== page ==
This is a spectacular trail. It has great views, tall pine trees, waterfalls, creeks and a river (if you go further east off the main trail when the trail cuts back west at its most eastern point). I debated on whether to take the South loop first or the North loop first and chose the South loop, which I’m glad I did.

The South loop has some nice views early on and several water sources. The trail is fairly easy to follow until you get to the river crossings before the Paddy Creek Recreation area where there are other trails in the area that you may be tempted to follow (we were). A map, compass and/or GPS go a long way in avoiding backtracking here.

When heading back on the North loop there is a great camping spot with a beautiful view of the valley (it is marked as waypoint 10 on the map referred to in the review before this one, which was a great review that helped us navigate this trail). An Eastern Whip-poor-will perched in the tree over our tents and sang part of the evening and again at dawn. Ovenbirds were everywhere calling “teacher, teacher, teacher.”

The hike back to the trailhead on the North loop can be very rocky and “rooty”. It is an easy place to twist an ankle or lose your balance. The trail climbs and descends several times before arriving back at the trailhead so make sure to stock up on water, especially in the hotter months when some of the water sources on the North loop may be dry.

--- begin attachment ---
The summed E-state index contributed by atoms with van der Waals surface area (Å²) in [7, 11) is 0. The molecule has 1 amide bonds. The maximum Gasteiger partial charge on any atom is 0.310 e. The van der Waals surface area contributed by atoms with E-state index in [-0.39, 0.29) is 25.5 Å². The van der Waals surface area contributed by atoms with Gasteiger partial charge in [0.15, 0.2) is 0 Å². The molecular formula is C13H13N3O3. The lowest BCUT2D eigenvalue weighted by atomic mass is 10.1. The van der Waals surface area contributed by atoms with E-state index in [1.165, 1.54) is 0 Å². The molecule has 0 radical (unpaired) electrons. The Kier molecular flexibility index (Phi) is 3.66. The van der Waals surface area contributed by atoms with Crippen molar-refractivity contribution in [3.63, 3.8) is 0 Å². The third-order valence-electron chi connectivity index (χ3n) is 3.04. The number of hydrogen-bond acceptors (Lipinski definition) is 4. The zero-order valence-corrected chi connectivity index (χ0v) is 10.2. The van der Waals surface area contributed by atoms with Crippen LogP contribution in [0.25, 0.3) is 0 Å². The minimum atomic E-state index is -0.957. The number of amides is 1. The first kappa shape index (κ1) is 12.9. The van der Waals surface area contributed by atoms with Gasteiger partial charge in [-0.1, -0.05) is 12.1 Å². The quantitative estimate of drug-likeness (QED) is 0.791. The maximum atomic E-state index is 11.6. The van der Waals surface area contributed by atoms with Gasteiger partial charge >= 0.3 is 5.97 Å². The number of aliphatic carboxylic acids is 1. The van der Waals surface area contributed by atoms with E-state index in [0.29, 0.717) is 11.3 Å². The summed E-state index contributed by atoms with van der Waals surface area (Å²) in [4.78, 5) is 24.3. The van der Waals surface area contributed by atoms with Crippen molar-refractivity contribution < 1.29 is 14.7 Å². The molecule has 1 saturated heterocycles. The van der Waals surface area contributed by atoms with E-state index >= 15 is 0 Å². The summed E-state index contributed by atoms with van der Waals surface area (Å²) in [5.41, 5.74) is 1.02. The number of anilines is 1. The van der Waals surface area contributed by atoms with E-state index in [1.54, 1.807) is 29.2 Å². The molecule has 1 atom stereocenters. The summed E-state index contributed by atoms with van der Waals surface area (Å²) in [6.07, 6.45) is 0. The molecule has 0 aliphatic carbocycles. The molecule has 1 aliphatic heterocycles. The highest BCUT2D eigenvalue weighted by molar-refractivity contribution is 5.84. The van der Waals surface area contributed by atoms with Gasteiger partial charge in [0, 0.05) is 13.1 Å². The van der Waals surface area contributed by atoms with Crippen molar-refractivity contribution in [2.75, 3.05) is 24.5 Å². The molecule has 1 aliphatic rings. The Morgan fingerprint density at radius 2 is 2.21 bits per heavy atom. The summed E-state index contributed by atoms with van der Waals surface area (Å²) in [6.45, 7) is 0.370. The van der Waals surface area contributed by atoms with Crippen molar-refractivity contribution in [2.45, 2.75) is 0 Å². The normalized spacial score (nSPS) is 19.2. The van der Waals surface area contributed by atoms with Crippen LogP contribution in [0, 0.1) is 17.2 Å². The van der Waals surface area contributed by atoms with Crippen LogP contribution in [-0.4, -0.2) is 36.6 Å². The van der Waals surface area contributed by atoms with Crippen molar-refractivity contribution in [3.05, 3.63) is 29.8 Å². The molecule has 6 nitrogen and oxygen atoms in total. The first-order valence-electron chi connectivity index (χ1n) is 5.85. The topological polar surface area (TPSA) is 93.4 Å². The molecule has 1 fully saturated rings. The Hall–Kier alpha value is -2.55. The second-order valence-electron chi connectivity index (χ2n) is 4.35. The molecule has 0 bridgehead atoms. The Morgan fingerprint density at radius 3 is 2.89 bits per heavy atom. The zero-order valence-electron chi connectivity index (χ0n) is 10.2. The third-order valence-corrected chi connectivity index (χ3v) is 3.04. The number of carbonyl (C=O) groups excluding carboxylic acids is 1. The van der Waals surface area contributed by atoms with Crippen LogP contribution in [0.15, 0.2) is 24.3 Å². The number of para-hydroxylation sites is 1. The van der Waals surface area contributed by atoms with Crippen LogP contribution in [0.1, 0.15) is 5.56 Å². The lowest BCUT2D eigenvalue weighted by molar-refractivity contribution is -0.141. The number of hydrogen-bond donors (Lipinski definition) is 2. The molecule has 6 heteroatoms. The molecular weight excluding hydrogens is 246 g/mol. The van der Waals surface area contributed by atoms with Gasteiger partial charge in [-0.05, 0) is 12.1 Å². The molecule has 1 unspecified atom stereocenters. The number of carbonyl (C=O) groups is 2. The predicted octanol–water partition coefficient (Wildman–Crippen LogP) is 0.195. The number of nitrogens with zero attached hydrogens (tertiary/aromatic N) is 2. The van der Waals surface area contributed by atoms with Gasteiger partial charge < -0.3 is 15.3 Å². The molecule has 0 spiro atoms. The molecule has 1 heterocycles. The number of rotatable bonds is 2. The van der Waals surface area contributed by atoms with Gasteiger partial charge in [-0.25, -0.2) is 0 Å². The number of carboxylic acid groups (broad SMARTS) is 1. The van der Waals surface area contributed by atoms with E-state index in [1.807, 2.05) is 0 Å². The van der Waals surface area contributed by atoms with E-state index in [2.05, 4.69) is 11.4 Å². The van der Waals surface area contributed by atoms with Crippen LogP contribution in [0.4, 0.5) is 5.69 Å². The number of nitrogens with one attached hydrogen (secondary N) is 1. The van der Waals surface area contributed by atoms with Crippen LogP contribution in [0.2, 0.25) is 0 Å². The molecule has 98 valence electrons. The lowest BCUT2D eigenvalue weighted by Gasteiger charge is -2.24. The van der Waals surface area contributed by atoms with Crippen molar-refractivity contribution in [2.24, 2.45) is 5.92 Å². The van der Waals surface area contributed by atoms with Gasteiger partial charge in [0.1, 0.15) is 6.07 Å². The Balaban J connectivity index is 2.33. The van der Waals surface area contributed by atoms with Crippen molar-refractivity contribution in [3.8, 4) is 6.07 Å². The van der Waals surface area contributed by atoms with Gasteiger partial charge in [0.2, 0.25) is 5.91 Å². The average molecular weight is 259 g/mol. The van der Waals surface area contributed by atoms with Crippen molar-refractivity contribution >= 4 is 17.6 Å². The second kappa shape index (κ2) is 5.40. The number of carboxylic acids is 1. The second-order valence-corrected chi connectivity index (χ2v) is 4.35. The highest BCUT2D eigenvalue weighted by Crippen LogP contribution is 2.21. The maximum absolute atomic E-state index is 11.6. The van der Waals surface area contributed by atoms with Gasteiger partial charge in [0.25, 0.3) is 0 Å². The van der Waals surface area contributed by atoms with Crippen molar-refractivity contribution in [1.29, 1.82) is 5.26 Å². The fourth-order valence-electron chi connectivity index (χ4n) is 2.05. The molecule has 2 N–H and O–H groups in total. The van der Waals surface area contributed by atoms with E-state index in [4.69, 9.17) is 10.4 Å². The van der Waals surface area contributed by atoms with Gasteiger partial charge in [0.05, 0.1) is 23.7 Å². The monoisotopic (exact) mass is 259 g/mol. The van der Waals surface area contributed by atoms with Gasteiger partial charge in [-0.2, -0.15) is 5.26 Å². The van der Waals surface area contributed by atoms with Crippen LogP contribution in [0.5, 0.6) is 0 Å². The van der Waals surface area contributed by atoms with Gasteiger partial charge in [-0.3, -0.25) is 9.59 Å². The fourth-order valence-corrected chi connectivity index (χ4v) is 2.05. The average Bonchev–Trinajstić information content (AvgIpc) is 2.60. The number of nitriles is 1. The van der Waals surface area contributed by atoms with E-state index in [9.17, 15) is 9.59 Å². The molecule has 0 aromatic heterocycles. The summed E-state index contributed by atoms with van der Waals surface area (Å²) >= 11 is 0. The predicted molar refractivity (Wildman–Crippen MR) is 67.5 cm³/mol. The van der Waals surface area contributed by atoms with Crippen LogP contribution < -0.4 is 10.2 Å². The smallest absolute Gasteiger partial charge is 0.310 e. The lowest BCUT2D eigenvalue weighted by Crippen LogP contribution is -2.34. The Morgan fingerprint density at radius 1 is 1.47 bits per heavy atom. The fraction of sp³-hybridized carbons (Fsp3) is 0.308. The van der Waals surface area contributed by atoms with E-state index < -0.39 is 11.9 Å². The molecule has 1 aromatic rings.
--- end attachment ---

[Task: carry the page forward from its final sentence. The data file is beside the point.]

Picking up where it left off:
The tallest pine trees on the trail were on the last quarter of the North loop heading back to the trailhead. The waterfall was a nice place to take a break, although it was a little hard to see because of the foliage. All in all, a great trail that was a lot of fun!

backpacking
8 days ago

Backpacked with my friend and dog to the summit. Initially went the wrong way; where we were supposed to cross the street, we took a left and followed the Ozark trail for ~4 miles. Realized we went wrong way once I got some cell service and opened the map; by that time it was 6pm and time to set up camp. Next day, headed out around 7am and made our way across the stream, the road, and up the trail. First couple miles were a bit challenging, with moderately steep grade and a very rocky trail. (for reference: 19, male, great shape; first time backpacking. load was too heavy and will not make that mistake again!!) There were some breaks in the treeline on the way up with great views, perfect for taking a break. Definitely enjoy that as you won't get a similar view until the summit. Took us ~3 hours to get from the road to the summit -- probably won't take that long if you don't have a really heavy load like we did.